Failing To Feed Our Future

By United Way of King County, on June 10, 2015 | In Helping Students Graduate

If you are  like me, you get pretty cranky when you are hungry.

I get even crankier when I think about the one in five kids in Washington struggling with hunger.

Hungry kids struggle to pay attention, learn, and thrive. Childhood hunger in the US is a result of poverty and the high cost of living (food, housing, and childcare). While there is plenty of food – even cheap food – low income families often have to choose between putting food on the table and keeping the lights on, or a roof over head.

Federally funded child nutrition programs are designed to help feed children where they live, learn, and play – but it only works if kids have access the programs. Access, stigma, and awareness are big barriers to participation in these programs– especially in school breakfast.  WA ranks 43rd in the nation in feeding breakfast to low income kids. This year we had a chance to fix this and help 25,000 additional students access school breakfast – we failed – and that makes me cranky and fiercely committed to change.

In 2015 a  broad coalition of more than 50 organizations including parents, teachers, administrators, unions, nutritionists, and anti-hunger leaders came together to support Breakfast After the Bell.  This bill would have required high-needs schools to offer breakfast after the start of the school day.

Research shows that making this switch eliminates many of the barriers to the school breakfast program. It also shows that high participation in school breakfast has positive academic and health outcomes. At a cost of less than $3 million to the state and an opportunity to leverage $23 million in federal funds – this should have been an easy win for kids, schools, and the state. Unfortunately politics prevailed and hungry kids lost.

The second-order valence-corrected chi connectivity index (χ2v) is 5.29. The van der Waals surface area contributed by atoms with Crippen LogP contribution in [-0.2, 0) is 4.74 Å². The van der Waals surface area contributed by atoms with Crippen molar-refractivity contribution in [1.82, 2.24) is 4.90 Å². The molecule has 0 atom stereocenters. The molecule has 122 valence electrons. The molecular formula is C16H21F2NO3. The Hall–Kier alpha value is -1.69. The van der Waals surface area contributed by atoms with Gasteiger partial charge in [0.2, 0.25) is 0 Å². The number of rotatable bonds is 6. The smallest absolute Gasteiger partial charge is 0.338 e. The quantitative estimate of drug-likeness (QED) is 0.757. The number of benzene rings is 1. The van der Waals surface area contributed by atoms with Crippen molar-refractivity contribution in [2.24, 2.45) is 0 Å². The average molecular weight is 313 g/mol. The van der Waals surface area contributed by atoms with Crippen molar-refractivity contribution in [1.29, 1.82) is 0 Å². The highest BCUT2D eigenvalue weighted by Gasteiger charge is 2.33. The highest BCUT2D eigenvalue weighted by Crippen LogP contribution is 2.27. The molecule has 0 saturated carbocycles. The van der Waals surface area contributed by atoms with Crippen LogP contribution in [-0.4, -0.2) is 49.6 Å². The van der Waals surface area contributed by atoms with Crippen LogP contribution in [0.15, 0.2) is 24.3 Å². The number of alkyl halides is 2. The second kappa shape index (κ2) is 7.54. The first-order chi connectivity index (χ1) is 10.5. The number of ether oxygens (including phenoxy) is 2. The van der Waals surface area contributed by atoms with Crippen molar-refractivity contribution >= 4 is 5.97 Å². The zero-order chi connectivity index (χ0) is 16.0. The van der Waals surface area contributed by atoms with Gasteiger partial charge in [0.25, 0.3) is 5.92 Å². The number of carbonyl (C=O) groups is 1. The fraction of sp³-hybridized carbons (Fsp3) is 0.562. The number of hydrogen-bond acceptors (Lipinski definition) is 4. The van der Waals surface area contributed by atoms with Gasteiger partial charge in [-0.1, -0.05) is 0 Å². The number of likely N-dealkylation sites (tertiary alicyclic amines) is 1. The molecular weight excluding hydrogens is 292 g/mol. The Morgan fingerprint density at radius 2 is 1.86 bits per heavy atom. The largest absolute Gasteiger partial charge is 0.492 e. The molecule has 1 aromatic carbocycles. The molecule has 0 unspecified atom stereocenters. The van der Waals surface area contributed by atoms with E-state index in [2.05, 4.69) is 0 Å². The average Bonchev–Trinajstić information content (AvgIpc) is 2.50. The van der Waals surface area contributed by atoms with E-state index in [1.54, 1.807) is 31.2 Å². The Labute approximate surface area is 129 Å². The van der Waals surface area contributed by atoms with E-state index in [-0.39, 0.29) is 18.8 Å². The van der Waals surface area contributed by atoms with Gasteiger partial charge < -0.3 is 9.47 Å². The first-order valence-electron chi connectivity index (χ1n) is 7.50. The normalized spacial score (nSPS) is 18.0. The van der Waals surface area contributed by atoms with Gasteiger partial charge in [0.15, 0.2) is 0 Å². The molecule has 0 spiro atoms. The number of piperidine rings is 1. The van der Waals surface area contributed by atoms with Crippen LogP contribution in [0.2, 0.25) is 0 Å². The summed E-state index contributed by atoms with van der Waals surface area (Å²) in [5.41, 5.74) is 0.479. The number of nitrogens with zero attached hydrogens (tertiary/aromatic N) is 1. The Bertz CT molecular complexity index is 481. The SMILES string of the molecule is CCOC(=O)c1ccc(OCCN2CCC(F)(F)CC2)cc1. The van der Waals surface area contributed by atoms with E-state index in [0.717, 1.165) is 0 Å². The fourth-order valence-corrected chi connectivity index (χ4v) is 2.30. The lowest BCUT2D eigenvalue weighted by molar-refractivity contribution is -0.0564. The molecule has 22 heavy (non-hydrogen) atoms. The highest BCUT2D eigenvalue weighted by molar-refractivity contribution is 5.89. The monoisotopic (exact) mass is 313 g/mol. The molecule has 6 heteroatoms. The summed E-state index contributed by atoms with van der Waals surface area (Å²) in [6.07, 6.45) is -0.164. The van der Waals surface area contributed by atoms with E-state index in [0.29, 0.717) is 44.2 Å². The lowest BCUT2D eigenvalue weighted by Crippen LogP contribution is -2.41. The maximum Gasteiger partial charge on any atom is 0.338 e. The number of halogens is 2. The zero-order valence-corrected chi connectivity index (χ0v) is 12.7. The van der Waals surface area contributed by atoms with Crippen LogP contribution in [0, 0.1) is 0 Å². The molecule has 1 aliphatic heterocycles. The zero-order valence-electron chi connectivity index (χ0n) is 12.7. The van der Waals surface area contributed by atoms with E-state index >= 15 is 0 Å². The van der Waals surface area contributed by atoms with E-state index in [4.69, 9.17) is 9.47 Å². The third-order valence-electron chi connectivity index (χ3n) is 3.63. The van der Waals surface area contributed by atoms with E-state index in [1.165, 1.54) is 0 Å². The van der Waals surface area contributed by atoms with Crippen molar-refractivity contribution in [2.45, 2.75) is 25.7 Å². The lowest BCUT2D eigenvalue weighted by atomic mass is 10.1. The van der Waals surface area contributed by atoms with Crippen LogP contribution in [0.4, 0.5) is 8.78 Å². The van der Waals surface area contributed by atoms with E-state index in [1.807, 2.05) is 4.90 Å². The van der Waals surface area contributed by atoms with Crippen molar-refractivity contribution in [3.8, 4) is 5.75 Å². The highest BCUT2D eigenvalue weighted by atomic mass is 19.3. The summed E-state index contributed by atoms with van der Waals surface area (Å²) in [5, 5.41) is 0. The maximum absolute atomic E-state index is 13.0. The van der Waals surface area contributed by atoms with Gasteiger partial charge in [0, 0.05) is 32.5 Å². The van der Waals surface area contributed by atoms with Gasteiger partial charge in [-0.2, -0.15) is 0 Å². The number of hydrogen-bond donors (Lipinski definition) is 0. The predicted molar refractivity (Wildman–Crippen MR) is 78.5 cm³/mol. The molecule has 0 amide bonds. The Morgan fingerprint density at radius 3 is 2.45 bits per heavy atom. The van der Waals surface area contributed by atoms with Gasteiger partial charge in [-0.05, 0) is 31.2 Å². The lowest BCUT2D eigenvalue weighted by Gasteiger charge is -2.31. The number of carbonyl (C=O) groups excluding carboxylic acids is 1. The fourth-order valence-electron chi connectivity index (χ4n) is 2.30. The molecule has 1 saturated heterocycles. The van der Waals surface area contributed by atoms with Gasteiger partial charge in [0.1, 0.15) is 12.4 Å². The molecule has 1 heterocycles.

Catalyst to Move Forward

The good news is that there is wide support for improving access to school meals. I hope that the legislative loss can be a catalyst for local action. For the time being we need to turn our attention away from Olympia to local school districts – helping them adopt and implement strategies that can help more children access healthy school meals.  Here are 3 timely opportunities for change.

  • Schools can choose to offer Breakfast After The Bell. Our partners at Action for Healthy Kidshave technical assistance, tools, and resources to helps school leaders and Nutrition Departments make the switch.
  • Schools in King County can join forces with United Way of King County and launch a school Nutrition Hub to make your school healthy and hunger free. We’ll provide AmeriCorps members, marketing materials, technical assistance and funds to support these efforts. Contact Lmcgowan@uwkc.orgto learn more.
  • Districts can adopt The Community Eligibility Provision(CEP). This innovative program allows schools provide to provide school lunch and school breakfast to all students free of charge. It reduces administrate burdens for and barriers to participation.  Thirty-two districts in Washington State are participating in CEP for SY 2014-15 even more are eligible. These schools are eligible for next school year – the time to act is now.  School leaders need to hear from you that CEP is a win-win for kids and for schools.

Need some inspiration? Baltimore is providing school meals for all kids. We can too.


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